The British news media appear to be unanimous in approving the Local Government Association’s call for less jargon and more plain English in the documents created by local councils. Unfortunately, in their quest for a story, they appear to have missed an opportunity to look critically at what the LGA is advocating.
In December 2007, the LGA sent to councils a list of “100 words that all public sector bodies should avoid when talking to people about the work they do and the services they provide.” That sounds like a sensible thing to do, doesn’t it? Well, yes — if the concern is that the language that councils use is making life difficult for people who want or need to use their services. If, on the other hand, their view is that all council documents should have these terms removed, then I would be worried that this advice could dilute the accuracy or effectiveness of those documents. What the LGA appears to have done is failed to make a distinction between documents for public users of local authority services and internal discussion papers, for example.
As a result, the 100 “non-words” include mutants such as “predictors of beaconicity” alongside comprehensible, but non-standard, terms like “core message”. Bizarrely, it also suggests that the phrase “most important” should replace “priority”. Why? Is importance more difficult for people to understand than priority?
Today, the LGA has doubled the size of the “bad words” list, and reiterated its demand for councils to use plain English. New on the list are words like “taxonomy” and “proactive” (neither of which need be used at all, according to the LGA). In fact, the alternatives suggested by the LGA can be just as cumbersome or confusing as the original word or phrase: can anyone tell me why the phrase “devil in the detail” is more acceptable than “cautiously welcome”? There are even inaccuracies: “privatisation” is not a synonym for “outsourcing” — an outsourced service can be provided by another public body.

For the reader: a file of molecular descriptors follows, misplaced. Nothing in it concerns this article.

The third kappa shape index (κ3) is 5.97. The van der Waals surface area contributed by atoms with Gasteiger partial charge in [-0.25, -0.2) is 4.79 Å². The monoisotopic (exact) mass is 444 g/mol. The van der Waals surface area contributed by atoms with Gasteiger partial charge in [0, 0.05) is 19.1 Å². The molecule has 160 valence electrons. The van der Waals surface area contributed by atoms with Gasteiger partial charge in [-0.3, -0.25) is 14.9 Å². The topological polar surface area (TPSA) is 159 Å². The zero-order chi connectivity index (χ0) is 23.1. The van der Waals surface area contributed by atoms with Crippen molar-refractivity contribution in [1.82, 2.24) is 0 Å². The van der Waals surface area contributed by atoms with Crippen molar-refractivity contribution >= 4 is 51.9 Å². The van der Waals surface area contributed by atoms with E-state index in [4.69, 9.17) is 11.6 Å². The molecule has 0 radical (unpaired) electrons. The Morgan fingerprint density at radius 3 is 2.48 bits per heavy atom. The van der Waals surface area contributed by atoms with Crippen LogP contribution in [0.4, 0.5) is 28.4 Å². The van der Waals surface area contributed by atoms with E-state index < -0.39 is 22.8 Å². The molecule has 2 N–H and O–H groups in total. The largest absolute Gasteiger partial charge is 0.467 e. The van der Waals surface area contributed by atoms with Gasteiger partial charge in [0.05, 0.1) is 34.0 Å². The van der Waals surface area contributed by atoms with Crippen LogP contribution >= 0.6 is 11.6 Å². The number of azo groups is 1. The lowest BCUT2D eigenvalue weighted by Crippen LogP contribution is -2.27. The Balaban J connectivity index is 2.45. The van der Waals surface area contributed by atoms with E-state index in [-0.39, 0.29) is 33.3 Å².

Looking down the list, I see very few words or phrases that actually appear in my local council’s public documents. On the other hand, I am sure that many of them appear in their internal working papers or in documents that deal with technically complex matters. I think that is perfectly acceptable.
The point about jargon is that some of it is actually useful. It may be used to exclude people from understanding something, in which case it should be shunned, but often a simple word or phrase encapsulates an idea or concept economically in a way that is acceptable to all those who use it. For many years (and possibly still) people at IBM maintained a dictionary of their jargon. The 1990 version of that document ran to 65 pages, but not one of the words or phrases in it could be defined by a simpler word or shorter phrase.
I think many organisational activities (including knowledge-related work) depend on good outward communication as well as effective internal discussion. It is clearly counterproductive if the language we use in our outward communication exclude people who need to know about our work. On the other hand, use of a rich technical language and vocabulary can improve the efficiency and effectiveness of our work. Branding everything unusual as “jargon” and calling indiscriminately for its banning is pointless and two-faced: the LGA illustrates the hypocrisy in its use of a number of the hated words in its own mission statement.